Attestation: is it a good match?
- Tech Blog
In our previous tech blog, we explained how we looked for links between names in the List of Names and newspapers from the News from the Great War collection. Once we’d found them, we wanted to determine if we’d made the right matches and found the right person from the List of Names. Technically speaking: you can read here how we verify if entities from the two different databases actually correspond with each other.
Building up the corpus
We want to be able to make a good estimate of whether the person in the two databases is the same person. This needs to be done automatically because there are over a million potential matches. So in order to draw up automatic rules or algorithms, and make as likely a link as possible between a person in the List of Names from In Flanders Fields Museum and a name in our newspaper database, we first built an attestation tool (the source code is available at GitHub). This makes it easy to manually determine if the person from the List of Names is the same person as the name found in the newspaper. We place all known relevant information next to the name in the newspaper for this.
Users can then classify the link as:
This enabled us to build a small ‘corpus’ of 468 links that have been verified by hand, which we then use for further analysis and improvement of the automatic attestation algorithm.
It is of course impossible to check a million links manually, so we built a tool to verify the links automatically. This automatic attestation provides a reliability score for each match and is refined using an iterative process, which we explain in detail below. The reliability score is calculated during this process before being verified manually. We adapt the algorithm on the basis of the manual checking, do a new iteration with other items, and keep repeating this process to expand the corpus.
1. Determine reliability score
The reliability score is calculated on the basis of the fields available in the List of Names API.
These are: born place locality, died age, died place locality, enlisted regt0, died date, homeaddress, born date, died place name, enlisted number, enlisted regt1, born place name, enlisted rank, profession, memorated place locality, died place topo, memorated place name, victim type details, home address topo, memorated date, work place locality, enlisted sub, employer, school name, enlisted army, work company
Two questions that determine the reliability score are:
are any other parameters mentioned alongside the first name and surname?
how far away (in words) do these parameters appear from the name in the newspaper?
2. Analysis of calculated reliability scores
Every possible parameter that is found affects the final scores. High scores imply a high probability that it’s a match, and low scores are probably not a match. The scores are used to identify the cases that are most interesting for manual verification. We used the attestation tool to investigate how large or small the impact of each field was on the reliability score, and compared this with the reliability scores from the links that had already been classified manually.
3. Adjust reliability score calculation
It quickly became clear that there’s a possible different impact per field on the probability of a possible match. So stating a regiment number near a name is a better indicator than the city of birth being mentioned near a name. More specific data, such as a street name, has more of an impact than less specific data, such as a city. The algorithm for the calculation was refined on the basis of the analysis from the previous step.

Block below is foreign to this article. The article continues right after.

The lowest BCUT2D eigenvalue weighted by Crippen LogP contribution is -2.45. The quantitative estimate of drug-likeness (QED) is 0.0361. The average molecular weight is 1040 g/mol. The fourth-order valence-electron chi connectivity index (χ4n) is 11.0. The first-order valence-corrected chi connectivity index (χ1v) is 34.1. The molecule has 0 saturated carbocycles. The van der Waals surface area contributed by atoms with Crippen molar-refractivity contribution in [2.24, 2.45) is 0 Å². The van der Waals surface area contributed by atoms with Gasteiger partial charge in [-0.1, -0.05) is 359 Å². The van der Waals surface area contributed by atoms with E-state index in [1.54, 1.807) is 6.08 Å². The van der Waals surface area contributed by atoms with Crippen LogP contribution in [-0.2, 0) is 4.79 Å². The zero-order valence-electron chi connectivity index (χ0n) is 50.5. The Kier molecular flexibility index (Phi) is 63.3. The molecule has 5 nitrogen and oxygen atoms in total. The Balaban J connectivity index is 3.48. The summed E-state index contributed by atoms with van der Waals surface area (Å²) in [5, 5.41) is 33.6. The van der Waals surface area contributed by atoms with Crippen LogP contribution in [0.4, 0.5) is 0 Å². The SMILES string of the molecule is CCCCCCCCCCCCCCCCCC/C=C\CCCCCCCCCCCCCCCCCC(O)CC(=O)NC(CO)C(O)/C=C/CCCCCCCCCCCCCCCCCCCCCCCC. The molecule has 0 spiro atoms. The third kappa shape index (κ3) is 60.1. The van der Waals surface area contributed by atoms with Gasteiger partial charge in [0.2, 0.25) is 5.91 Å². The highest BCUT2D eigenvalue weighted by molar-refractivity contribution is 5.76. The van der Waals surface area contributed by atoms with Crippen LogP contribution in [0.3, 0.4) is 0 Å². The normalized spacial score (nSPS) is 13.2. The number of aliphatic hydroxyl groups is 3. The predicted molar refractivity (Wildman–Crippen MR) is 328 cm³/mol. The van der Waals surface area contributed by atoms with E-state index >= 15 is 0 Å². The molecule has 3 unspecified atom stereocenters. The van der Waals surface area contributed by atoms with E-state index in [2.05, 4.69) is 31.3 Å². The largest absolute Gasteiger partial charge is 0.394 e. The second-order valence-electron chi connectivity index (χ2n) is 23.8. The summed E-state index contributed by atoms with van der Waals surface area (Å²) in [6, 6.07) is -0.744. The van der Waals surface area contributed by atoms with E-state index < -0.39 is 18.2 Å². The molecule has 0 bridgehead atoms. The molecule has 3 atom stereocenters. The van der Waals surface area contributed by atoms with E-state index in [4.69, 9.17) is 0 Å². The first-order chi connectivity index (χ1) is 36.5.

This process was run through many times and we ultimately accepted this formula for automatically calculating the reliability score:
The following points are important here:
a reliability score can be maximum 99%.
‘n’ stands for the number of extra data fields found; the more fields found, the higher the probability of a match.
Each data field has its own weight, which is determined in the iterative process. Finding a regiment number, for example, has a higher impact on the score and so is weighted more heavily than finding the age of the deceased.
‘mindistance’ is the minimum distance (in words) from the linked name to a data field (e.g. profession) that is found.
The formula has been developed in such a way that it matches the manual attestation as closely as possible. This score is however still based on a relatively limited data set of 468 links that have been verified by hand, and could certainly be refined with further iterations.
The attestation cycle was run through several times for the links between the List of Names and the News from the Great War collection. This resulted in a reliability score per link which indicates how likely it is that the person in the List of Names corresponds with the person mentioned in the newspaper.
You can see the distribution of the impact per metadata field in the following image. (You can read more information about this method for presenting data – the box plot – here).
All links with a probability higher than 0% were published on News of the Great War. The link is published even if there’s just a 1% chance of a match. This means the user can see for themselves if the name in the newspaper corresponds with the one in the List of Names. Ultimately, 10.6% of all possible links were published (121,986 of the 1,153,881), with an indication of the reliability score. We will explain how we did this, and the method for looking up linked data, in a subsequent tech blog about linked data.